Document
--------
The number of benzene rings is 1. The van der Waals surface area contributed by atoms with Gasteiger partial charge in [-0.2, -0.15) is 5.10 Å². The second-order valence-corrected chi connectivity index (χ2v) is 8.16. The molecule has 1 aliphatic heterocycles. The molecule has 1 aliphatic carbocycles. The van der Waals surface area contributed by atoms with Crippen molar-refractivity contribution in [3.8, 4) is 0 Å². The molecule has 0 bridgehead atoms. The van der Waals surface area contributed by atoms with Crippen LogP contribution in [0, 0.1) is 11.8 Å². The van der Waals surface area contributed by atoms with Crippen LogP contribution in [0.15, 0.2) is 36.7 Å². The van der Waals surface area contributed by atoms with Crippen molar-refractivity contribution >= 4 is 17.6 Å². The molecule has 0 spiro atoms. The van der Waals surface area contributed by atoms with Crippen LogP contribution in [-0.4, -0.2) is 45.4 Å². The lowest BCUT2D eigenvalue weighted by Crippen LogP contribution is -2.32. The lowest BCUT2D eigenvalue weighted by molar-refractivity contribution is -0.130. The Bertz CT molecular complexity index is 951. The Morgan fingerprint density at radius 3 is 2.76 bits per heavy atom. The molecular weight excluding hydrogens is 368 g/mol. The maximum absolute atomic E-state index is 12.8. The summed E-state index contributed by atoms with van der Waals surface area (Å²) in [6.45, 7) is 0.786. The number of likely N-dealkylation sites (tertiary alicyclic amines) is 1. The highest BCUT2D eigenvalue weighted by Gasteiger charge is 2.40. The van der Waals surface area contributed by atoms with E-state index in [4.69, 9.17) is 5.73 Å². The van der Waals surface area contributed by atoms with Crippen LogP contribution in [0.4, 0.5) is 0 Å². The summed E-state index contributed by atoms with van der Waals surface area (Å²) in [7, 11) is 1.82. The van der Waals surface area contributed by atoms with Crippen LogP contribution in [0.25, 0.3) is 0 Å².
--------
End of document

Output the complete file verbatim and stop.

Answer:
The number of benzene rings is 1. The van der Waals surface area contributed by atoms with Gasteiger partial charge in [-0.2, -0.15) is 5.10 Å². The second-order valence-corrected chi connectivity index (χ2v) is 8.16. The molecule has 1 aliphatic heterocycles. The molecule has 1 aliphatic carbocycles. The van der Waals surface area contributed by atoms with Crippen molar-refractivity contribution in [3.8, 4) is 0 Å². The molecule has 0 bridgehead atoms. The van der Waals surface area contributed by atoms with Crippen LogP contribution in [0, 0.1) is 11.8 Å². The van der Waals surface area contributed by atoms with Crippen LogP contribution in [0.15, 0.2) is 36.7 Å². The van der Waals surface area contributed by atoms with Crippen molar-refractivity contribution >= 4 is 17.6 Å². The molecule has 0 spiro atoms. The van der Waals surface area contributed by atoms with Crippen LogP contribution in [-0.4, -0.2) is 45.4 Å². The lowest BCUT2D eigenvalue weighted by Crippen LogP contribution is -2.32. The lowest BCUT2D eigenvalue weighted by molar-refractivity contribution is -0.130. The Bertz CT molecular complexity index is 951. The Morgan fingerprint density at radius 3 is 2.76 bits per heavy atom. The molecular weight excluding hydrogens is 368 g/mol. The maximum absolute atomic E-state index is 12.8. The summed E-state index contributed by atoms with van der Waals surface area (Å²) in [6.45, 7) is 0.786. The number of likely N-dealkylation sites (tertiary alicyclic amines) is 1. The highest BCUT2D eigenvalue weighted by Gasteiger charge is 2.40. The van der Waals surface area contributed by atoms with E-state index in [4.69, 9.17) is 5.73 Å². The van der Waals surface area contributed by atoms with Crippen LogP contribution in [0.4, 0.5) is 0 Å². The summed E-state index contributed by atoms with van der Waals surface area (Å²) in [7, 11) is 1.82. The van der Waals surface area contributed by atoms with Crippen LogP contribution in [0.25, 0.3) is 0 Å².